One of the things about vegetable growing is the need to think and plan ahead and nothing says this more than the arrival of the seed catalogues. It requires us to think about what has grown well and what hasn't, what we want more of and what we want less of (please don't make me eat any more cucumbers). And most excitingly of all, what we want to grow that is new to us. As I write this, the gales are blowing and the rain is falling so a perfect time to sit back and think of next year.
What has done well?
I don't think we could call the weather typical this summer, even though it may become the new norm in years to come. We have had very little rain fall and many many hours of sunshine which has obviously meant that some crops have really done very well and others have suffered. Plot holders have managed to grow watermelons outside this year with the picture below as proof. This is a Dawn cutting her final one. If you would like to have a go next year, there are seeds in the Kings catalogue for a variety called Charleston Gray and one called Sugar Baby. The description for the Charleston Gray seeds does start off with 'Not normally associated with British gardens but...' . It also says start them early. Dawn, do leave us a comment to say how you grew them.
There is also the cucamelon which allotmenteers have grown and I have tasted. Kings say that they are a grape-sized cucumber tasting of water melon with a fresh tinge of lime. I thought they tasted of green, if you can taste a colour, and cucumber. The ones I have seen growing at RHS Rosemoor in their polytunnel are prolific. They need similar conditions to cucumbers so a reasonably fertile soil and water. James Wong has an informative blog post about growing cucamelons with suggestions for ways to eat them. I am going to try them next year.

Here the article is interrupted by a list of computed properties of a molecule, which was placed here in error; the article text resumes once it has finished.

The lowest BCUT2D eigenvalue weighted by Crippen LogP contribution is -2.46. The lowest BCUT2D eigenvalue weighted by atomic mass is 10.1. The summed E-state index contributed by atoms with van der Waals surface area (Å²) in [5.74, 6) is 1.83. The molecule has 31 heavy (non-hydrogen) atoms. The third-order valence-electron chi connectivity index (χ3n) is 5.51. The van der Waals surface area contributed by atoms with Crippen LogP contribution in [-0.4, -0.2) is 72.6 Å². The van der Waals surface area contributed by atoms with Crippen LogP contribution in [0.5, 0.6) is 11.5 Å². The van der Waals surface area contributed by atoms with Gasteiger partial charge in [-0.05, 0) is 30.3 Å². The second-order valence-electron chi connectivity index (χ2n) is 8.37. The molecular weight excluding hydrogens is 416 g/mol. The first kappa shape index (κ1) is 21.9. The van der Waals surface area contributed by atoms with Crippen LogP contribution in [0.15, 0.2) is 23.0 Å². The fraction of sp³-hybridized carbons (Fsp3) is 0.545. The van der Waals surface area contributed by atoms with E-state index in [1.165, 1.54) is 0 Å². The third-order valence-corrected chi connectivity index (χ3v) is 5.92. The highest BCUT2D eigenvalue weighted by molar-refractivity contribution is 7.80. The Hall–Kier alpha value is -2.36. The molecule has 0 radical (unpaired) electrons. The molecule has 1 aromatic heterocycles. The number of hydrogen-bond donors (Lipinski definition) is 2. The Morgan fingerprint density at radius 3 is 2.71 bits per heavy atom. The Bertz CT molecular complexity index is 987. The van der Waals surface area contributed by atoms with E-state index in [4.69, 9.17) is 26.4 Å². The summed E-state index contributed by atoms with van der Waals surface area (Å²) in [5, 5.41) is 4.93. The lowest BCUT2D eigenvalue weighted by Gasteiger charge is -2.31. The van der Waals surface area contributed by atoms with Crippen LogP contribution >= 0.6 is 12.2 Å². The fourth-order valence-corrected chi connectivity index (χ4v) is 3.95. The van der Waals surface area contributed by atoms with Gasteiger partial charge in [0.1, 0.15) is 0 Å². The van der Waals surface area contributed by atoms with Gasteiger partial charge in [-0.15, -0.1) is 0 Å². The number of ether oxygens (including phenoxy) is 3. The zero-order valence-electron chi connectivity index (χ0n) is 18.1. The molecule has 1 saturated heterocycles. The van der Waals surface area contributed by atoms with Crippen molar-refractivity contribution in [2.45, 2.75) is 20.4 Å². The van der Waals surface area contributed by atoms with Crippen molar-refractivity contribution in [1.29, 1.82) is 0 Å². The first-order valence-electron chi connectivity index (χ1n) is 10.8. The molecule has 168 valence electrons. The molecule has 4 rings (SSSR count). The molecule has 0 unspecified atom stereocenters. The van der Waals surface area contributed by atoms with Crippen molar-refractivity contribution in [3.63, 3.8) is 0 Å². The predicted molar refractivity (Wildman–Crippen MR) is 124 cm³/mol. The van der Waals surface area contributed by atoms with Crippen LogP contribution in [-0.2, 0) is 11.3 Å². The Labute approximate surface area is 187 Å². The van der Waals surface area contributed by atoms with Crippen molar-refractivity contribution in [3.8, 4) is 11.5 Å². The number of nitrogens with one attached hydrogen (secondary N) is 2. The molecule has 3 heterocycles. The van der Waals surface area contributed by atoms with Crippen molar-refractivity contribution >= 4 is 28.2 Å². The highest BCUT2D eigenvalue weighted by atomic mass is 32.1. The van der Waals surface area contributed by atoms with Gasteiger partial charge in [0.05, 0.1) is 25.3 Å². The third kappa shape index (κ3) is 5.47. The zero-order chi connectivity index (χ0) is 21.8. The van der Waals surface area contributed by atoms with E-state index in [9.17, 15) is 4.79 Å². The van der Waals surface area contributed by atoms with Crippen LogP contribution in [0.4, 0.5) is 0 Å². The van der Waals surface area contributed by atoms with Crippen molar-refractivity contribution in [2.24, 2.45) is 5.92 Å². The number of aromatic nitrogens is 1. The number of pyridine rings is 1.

I like to try at least one new tomato each year and this year I tried Rosella. It is a cherry tomato with quite a dark skin and a tangy tomatoey taste which is how I like my tomatoes. The fruit grows on large trusses which spread out like fans rather than down a single truss like Sungold and it has recently been given an Award of Garden Merit (AGM) meaning that it is a good doer with a great taste. The fruits did split later on in the season but so do Sungold and Black Krim/Russian both of which I also grow and love.
I will grow this one again. Looking through the tomatoes in the catalogue, has anyone tried Black Opal? If you have, please leave a comment about the taste and how well it grows. I would like to try it next year.
What are you going to grow next year that is new to you? Leave a comment and then anyone who has grown it successfully already can reply and pass on some of their tips.
Don't forget seed orders should be made with full payment by cheque ( payable to “Exmouth District Allotments Association”) or cash. They can be taken to the shop on either site or delivered to Roger.
Soft fruit orders need to be submitted by Sunday 21st October seed and potato orders in by Sunday November 4th.